Bangladesh lies between latitudes 20° and 27°N, and longitudes 88° and 93°E. Bangladesh is in the low-lying Ganges–Brahmaputra River Delta or Ganges Delta. This delta is formed by the confluence of the Ganges (local name Padma or Pôdda), Brahmaputra (Jamuna or Jomuna also known as "Yamuna"), and Meghna rivers and their respective tributaries. The Ganges unites with the Jamuna (main channel of the Brahmaputra) and later joins the Meghna to eventually empty into the Bay of Bengal. The alluvial soil deposited by these rivers has created some of the most fertile plains in the world. Bangladesh has 57 trans-boundary rivers, making water issues politically complicated to resolve – in most cases as the lower riparian state to India. Most parts of Bangladesh are less than 12 m (39.4 ft) above the sea level, and it is believed that about 10% of the land would be flooded if the sea level were to rise by 1 m (3.28 ft).
In south east Bangladesh experiments have been done since the sixties to 'build with nature'. By implementing cross dams, the natural accretion of silt has created new land. With Dutch funding, the Bangladeshi government began to help develop this new land in the late 1970s. The effort has since become a multiagency operation building roads, culverts, embankments, cyclone shelters, toilets and ponds, as well as distributing land to settlers. By fall 2010, the program will have allotted some 27,000 acres (10,927 ha) to 21,000 families.
The highest point in Bangladesh is in Mowdok range at 1,052 m (3,451 ft) in the Chattogram Hill Tracts to the southeast of the country. Cox's Bazar, south of the city of Chattogram, has a beach that stretches uninterrupted over 120 kilometres (75 mi).
Bangladesh has a subtropical monsoon climate characterized by wide seasonal variations in rainfall, high temperatures and humidity. There are three distinct seasons in Bangladesh: a hot, humid summer from March to June; a cool, rainy monsoon season from June to October; and a cool, dry winter from October to March. In general, maximum summer temperatures range between 30°C and 40°C. April is the warmest month in most parts of the country. January is the coldest month, when the average temperature for most of the country is about 10°C.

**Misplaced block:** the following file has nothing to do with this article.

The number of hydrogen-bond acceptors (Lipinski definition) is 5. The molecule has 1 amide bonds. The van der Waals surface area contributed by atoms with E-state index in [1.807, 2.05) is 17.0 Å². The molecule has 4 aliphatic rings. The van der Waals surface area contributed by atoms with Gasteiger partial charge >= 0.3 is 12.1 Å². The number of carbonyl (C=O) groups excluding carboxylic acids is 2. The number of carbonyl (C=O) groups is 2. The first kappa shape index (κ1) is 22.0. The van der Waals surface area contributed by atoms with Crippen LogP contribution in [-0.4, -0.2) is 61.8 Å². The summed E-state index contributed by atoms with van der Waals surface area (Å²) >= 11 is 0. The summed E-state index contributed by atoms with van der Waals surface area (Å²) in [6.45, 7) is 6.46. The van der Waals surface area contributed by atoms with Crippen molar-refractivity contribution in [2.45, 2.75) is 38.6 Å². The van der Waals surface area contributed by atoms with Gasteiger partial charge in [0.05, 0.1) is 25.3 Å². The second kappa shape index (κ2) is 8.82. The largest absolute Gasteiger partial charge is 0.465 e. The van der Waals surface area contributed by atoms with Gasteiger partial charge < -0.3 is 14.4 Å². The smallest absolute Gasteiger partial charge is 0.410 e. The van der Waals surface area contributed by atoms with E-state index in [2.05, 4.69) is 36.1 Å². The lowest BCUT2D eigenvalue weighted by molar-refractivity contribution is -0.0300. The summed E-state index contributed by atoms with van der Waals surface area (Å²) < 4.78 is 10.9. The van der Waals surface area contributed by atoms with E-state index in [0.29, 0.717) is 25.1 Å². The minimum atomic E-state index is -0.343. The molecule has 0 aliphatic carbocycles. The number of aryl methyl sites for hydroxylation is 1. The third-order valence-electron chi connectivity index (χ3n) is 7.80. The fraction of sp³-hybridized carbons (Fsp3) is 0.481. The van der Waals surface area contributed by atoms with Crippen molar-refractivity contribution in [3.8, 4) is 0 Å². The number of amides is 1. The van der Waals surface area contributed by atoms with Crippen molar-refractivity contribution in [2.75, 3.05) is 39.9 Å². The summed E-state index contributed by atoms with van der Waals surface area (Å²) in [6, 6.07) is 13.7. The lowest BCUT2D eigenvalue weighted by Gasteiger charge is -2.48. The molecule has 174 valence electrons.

Heavy rainfall is characteristic of Bangladesh. With the exception of the relatively dry western region of Rajshahi, where the annual rainfall is about 1600 mm, most parts of the country receive at least 2000 mm of rainfall per year. Because of its location just south of the foothills of the Himalayas, where monsoon winds turn west and northwest, the regions in northeastern Bangladesh receives the greatest average precipitation, sometimes over 4000 mm per year. About 80 percent of Bangladesh's rain falls during the monsoon season.
The Typhoon season begins in August and lasts to end November. Warnings are not always very effective in Bangladesh, due to the bad Infrastructure of this country. Be careful when you travel around in the coastal areas of Bangladesh in this period, and try to follow the weather forecasts carefully. Typhoons have often catastrofal effects, and can cause floodings that can sometimes last for serveral weeks.
Lightweight cotton clothing is advised throughout the year, with an umbrella or raincoat for the monsoon season. Be prepared for high temperatures and humidity, no matter where you go. A sweater and warmer clothing is advised for cooler evenings. Warmer clothing is advised for the northern mountainous areas of Bangladesh, which can have quite cold winters.
The Climate of Bangladesh can be divided in different climate zones. The central and southern part can be classified as Aw climate, a hot, tropical climate with all months above 18°C and a dry period in the winter. The northern mountainous areas can be classified as Cwa climate; a Temperated, humid climate with the warmest month above 22°C and a dry period in the winter.